The Obama administration has been trying to reassure the Chinese that the United States is tightening up financial regulations and aiming to get its estimated class=”import-text”>2009July.U.S.-China.txt.8 trillion budget deficit under control. In recent months, Chinese officials have been unusually vocal in expressing their worry about the safety of China’s assets in the United States.
The People’s Bank of China has even suggested that the world think about relying on a new currency reserve system to replace the dollar — a proposal many experts dismiss as unlikely and one that Beijing recently downplayed as well. At the same time though, when Treasury Secretary Geithner spoke at Peking University in Beijing in early June to reassure the Chinese that their investments were safe, the audience responded with laughter.
Yet the economic interdependence between China and the United States is hardly a laughing matter. As of spring, the fluctuating U.S. trade deficit with China stood at about .8 billion. China also holds approximately 0 billion in U.S. Treasury bonds — with critics in China arguing that further depreciation of the U.S. dollar could jeopardize this investment, while others claim it is a safe haven given the propensity of the U.S. economy to recover.
But these inequities are a double-edged sword for both economic giants. If China stops buying Treasuries, borrowers in the United States will likely feel the pinch as costs rise. At the same time, buying less Treasuries would mean allowing the Chinese currency, the yuan — which many accuse Beijing of keeping artificially low — to rise against the dollar, an unsavory prospect given that it would hurt China’s exporters.
Likewise, if the U.S. government borrows less — keeping interest rates low and preserving the value of China’s existing bond holdings — that reduced government spending could also translate into a reduced American appetite for Chinese goods.
And that could spell disaster for the Chinese economy, which unlike the U.S. economy, relies heavily on exports rather than domestic consumption. According to the World Bank, American exports constitute 11 percent of gross domestic product, while China’s make up 42 percent of GDP.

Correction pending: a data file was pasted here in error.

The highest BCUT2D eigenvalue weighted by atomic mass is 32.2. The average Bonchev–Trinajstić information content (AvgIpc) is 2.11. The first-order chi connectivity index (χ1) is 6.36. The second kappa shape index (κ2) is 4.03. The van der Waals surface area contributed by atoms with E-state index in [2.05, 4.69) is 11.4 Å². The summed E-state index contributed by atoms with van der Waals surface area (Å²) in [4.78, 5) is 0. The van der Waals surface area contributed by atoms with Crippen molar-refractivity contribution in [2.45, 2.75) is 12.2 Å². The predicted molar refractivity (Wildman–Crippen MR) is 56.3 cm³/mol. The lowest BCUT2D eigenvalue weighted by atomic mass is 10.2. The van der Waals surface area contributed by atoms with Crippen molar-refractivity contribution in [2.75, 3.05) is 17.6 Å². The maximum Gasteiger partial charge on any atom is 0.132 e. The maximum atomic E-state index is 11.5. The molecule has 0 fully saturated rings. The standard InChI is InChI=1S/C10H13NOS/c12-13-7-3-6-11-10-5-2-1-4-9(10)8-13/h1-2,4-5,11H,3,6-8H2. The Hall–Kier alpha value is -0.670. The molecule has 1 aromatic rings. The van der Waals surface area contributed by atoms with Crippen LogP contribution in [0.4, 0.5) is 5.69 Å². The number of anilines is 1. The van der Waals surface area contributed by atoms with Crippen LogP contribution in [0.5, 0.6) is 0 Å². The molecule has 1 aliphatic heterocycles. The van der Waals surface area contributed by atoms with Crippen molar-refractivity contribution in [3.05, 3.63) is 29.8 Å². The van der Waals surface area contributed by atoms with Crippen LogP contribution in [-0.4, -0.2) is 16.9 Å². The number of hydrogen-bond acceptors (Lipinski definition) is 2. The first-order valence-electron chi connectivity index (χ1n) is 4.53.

Moreover, even with Obama’s pledge to curb reckless American spending, the United States will remain the world’s most powerful consumer market for the foreseeable future, which in turn means it will rely on — and be relied upon by — export-driven China.
So as long as China holds U.S. assets and government-backed debt, it has a vested interest in seeing the American economy recover. Likewise, the world has a vested interest in maintaining this engine of economic activity in the face of a global financial crisis — a point Geithner, in particular, has stressed.
“China and the United States individually and together are so important in the global economy and financial system that what we do has a direct impact on the stability and strength of the international economic system,” Geithner, who is fluent in Mandarin, said in his June speech at Peking University.
And the big question on everyone’s minds is whether that international economic system is beginning to recover. Timothy Adams, managing director of the Lindsey Group and former undersecretary of treasury for international affairs, told reporters in June that his most recent visit to China revealed a newfound optimism about the economy.
“Last fall there was a sense of fear and astonishment at the speed with which this financial and economic crisis have evolved through the Chinese economy,” he said on a conference call held by the Atlantic Council. “Officials were going back on their heels.”
But Adams said China’s economy — like America’s — is in the midst of a “modest recovery.” That optimism, of course, could affect discussions in Washington later this month. “There was a real sense of buoyancy, cautious buoyancy, swagger, a cautious swagger, but a swagger nonetheless, as there is obviously a recovery in place,” Adams said.
As China’s global influence escalates and becomes inextricably linked to the United States, the dialogue becomes increasingly important, Wilder argues. He said massive stimulus packages adopted by the United States and China have helped to stem the economic freefall, but they are only a temporary bandage.
“They do not, for example, address the systemic issues that have created the large annual bilateral trade imbalances between the United States and China, which have at their root cause the American propensity to high personal consumption and the Chinese propensity to high personal savings,” Wilder explained.
“The dialogue provides American and Chinese policymakers a top-level forum in which to consult closely on their longer-range macroeconomic policies and plans so as not to surprise each other and hopefully design mutually reinforcing policies that raise all boats in the world economy.”
About the Author
Michael Coleman is a contributing writer for The Washington Diplomat.